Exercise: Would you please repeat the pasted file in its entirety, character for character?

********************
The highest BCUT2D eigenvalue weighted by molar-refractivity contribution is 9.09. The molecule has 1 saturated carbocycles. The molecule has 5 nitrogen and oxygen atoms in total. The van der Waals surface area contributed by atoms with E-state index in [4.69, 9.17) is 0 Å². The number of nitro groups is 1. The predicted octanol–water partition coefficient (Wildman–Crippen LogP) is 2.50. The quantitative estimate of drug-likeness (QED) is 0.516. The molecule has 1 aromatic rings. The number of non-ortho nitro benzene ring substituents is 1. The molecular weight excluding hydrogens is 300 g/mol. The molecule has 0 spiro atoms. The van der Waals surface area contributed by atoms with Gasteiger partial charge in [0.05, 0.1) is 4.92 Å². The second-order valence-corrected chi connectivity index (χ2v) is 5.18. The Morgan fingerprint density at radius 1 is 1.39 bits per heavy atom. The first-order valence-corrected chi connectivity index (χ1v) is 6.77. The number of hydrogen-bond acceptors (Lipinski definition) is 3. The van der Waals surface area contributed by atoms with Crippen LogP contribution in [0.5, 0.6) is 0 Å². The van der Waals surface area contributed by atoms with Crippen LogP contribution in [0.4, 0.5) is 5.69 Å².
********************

The highest BCUT2D eigenvalue weighted by molar-refractivity contribution is 9.09. The molecule has 1 saturated carbocycles. The molecule has 5 nitrogen and oxygen atoms in total. The van der Waals surface area contributed by atoms with E-state index in [4.69, 9.17) is 0 Å². The number of nitro groups is 1. The predicted octanol–water partition coefficient (Wildman–Crippen LogP) is 2.50. The quantitative estimate of drug-likeness (QED) is 0.516. The molecule has 1 aromatic rings. The number of non-ortho nitro benzene ring substituents is 1. The molecular weight excluding hydrogens is 300 g/mol. The molecule has 0 spiro atoms. The van der Waals surface area contributed by atoms with Gasteiger partial charge in [0.05, 0.1) is 4.92 Å². The second-order valence-corrected chi connectivity index (χ2v) is 5.18. The Morgan fingerprint density at radius 1 is 1.39 bits per heavy atom. The first-order valence-corrected chi connectivity index (χ1v) is 6.77. The number of hydrogen-bond acceptors (Lipinski definition) is 3. The van der Waals surface area contributed by atoms with Crippen LogP contribution in [0.5, 0.6) is 0 Å². The van der Waals surface area contributed by atoms with Crippen LogP contribution in [0.4, 0.5) is 5.69 Å².